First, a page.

Whenever you enter your personal details online, they’re captured by companies which seem to sell this data on to other firms. But are companies clear enough about how your data can be used for marketing?
Whatever you think about marketing, it serves a purpose. If it didn’t lead to sales, then retailers, utility companies, phone contractors and financial providers wouldn’t spend so much time and money on slinging adverts in our direction.
And it’s a problem that can get worse and worse. Here’s how: say you visit a comparison site and enter your details to get a quote. Under the Privacy and Electronic Communications Regulations (PECRs) this site is allowed to send you e-marketing messages unless you opt-out via something like a tick box.
The site can also pass your details on to other companies for marketing, but your active consent must be obtained before this can happen – i.e. you’ll have to opt-in to this.
Breaches of privacy law
Unfortunately, not everyone plays by these rules. Our latest investigation found that some car insurers (like More Than, Esure and the Post Office) cover all email marketing, whether it’s from themselves or other companies, in one sentence. The onus is then on you to opt-out.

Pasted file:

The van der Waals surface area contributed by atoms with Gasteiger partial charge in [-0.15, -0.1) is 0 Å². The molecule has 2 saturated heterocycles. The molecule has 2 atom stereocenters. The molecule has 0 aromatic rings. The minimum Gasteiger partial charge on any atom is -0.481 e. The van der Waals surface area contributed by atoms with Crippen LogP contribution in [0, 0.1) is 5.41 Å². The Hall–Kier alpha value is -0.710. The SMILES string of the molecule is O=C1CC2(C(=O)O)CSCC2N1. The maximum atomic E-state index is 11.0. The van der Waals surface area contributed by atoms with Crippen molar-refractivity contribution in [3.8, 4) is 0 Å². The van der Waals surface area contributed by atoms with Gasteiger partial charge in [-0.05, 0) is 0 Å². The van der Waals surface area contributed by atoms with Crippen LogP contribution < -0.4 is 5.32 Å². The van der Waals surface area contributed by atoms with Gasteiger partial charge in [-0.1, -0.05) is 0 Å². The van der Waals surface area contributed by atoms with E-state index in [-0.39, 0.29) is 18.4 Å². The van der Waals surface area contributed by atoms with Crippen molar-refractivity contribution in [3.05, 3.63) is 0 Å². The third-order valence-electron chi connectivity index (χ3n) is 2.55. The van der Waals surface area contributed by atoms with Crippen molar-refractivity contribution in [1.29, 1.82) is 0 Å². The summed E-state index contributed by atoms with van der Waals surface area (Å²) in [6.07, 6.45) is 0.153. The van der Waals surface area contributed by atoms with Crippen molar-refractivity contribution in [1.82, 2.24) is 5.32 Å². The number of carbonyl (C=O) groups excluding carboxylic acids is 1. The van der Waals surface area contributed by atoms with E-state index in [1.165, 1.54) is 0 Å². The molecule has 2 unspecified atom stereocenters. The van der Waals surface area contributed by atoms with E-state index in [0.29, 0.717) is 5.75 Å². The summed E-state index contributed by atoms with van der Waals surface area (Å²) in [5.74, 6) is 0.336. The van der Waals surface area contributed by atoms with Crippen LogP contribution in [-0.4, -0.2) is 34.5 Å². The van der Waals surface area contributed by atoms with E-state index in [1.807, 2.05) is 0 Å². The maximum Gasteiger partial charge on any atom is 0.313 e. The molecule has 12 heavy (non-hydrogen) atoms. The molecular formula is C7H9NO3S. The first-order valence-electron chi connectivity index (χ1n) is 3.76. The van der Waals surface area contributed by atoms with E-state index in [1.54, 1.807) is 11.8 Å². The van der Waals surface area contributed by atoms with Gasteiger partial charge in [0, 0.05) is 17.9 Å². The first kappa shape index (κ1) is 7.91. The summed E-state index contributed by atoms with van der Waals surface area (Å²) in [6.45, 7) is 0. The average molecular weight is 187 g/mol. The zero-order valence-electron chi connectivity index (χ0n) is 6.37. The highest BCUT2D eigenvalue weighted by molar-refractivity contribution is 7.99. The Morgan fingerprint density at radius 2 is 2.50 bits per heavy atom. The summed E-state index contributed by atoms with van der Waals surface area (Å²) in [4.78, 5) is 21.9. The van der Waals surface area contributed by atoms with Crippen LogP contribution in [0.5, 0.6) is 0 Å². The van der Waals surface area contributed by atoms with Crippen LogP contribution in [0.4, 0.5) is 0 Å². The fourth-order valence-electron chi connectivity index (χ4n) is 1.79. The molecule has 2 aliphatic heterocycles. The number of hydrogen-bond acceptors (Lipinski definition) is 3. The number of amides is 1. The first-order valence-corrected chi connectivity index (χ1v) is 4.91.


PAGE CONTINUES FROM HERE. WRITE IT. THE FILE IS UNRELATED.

This would be in breach of the PECRs if you subsequently received email marketing from other companies. We contacted all insurers we thought had breached aspects of the regulations, with More Than saying it always aims to ensure policies are fair and clear. Esure and the Post Office said they don’t pass data to other companies for marketing, with Esure adding that it would make significant changes to the wording on its site.
For the likes of you and me, this could mean our personal details are floating around the ether for all manner of companies to use. Given the data they have access to – which includes your name, address, what car you drive, your shopping habits – this is weighty stuff, and could be worth thousands.
Even when it comes to a company playing by the rules and contacting us with its own marketing messages, there appears to be great confusion over how to opt-out. When we surveyed over 1,600 members, 86% said they’d like to see standard wording for opting out of marketing. In the meantime, if you’d like to opt-out of all manner of marketing messages, here’s how…
Five ways to opt-out of marketing messages
- Mail, text and phone – Register with the free Mail Preference Service and Telephone Preference Service, or call 0845 703 4599
- Fax – Register with the free Fax Preference Service online or by phone: 020 7323 4322
- Email – Click on ‘unsubscribe’ links in emails. If you still receive marketing, contact the company quoting section 11 of the Data Protection Act, or you can report them to the Information Commissioner’s Office.
- Unaddressed post – Register via Royal Mail to opt-out of unaddressed junk mail
- Electoral roll – Your local Electoral Registration Office can remove you from the edited register. This won’t take you off the full register, just one that marketing companies use.
Do you think you’re given enough control of your personal details? And are companies clear enough about how your data may be used for marketing purposes?